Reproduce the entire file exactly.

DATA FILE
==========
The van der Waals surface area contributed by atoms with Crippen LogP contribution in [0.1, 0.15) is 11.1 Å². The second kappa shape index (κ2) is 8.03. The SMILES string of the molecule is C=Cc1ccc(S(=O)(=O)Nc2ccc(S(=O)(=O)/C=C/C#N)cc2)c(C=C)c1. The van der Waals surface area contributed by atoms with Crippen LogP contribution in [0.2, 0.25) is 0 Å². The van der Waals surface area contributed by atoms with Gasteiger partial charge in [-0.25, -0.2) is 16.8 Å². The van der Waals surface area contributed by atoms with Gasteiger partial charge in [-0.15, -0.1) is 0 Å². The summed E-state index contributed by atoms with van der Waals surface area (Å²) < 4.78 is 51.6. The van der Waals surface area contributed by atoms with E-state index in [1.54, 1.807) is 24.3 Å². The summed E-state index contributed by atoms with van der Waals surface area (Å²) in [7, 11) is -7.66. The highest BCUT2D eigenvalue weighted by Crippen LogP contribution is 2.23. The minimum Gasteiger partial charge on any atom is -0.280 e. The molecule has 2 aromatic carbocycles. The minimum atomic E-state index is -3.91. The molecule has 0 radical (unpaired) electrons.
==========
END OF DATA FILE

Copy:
The van der Waals surface area contributed by atoms with Crippen LogP contribution in [0.1, 0.15) is 11.1 Å². The second kappa shape index (κ2) is 8.03. The SMILES string of the molecule is C=Cc1ccc(S(=O)(=O)Nc2ccc(S(=O)(=O)/C=C/C#N)cc2)c(C=C)c1. The van der Waals surface area contributed by atoms with Crippen LogP contribution in [0.2, 0.25) is 0 Å². The van der Waals surface area contributed by atoms with Gasteiger partial charge in [-0.25, -0.2) is 16.8 Å². The van der Waals surface area contributed by atoms with Gasteiger partial charge in [-0.15, -0.1) is 0 Å². The summed E-state index contributed by atoms with van der Waals surface area (Å²) < 4.78 is 51.6. The van der Waals surface area contributed by atoms with E-state index in [1.54, 1.807) is 24.3 Å². The summed E-state index contributed by atoms with van der Waals surface area (Å²) in [7, 11) is -7.66. The highest BCUT2D eigenvalue weighted by Crippen LogP contribution is 2.23. The minimum Gasteiger partial charge on any atom is -0.280 e. The molecule has 2 aromatic carbocycles. The minimum atomic E-state index is -3.91. The molecule has 0 radical (unpaired) electrons.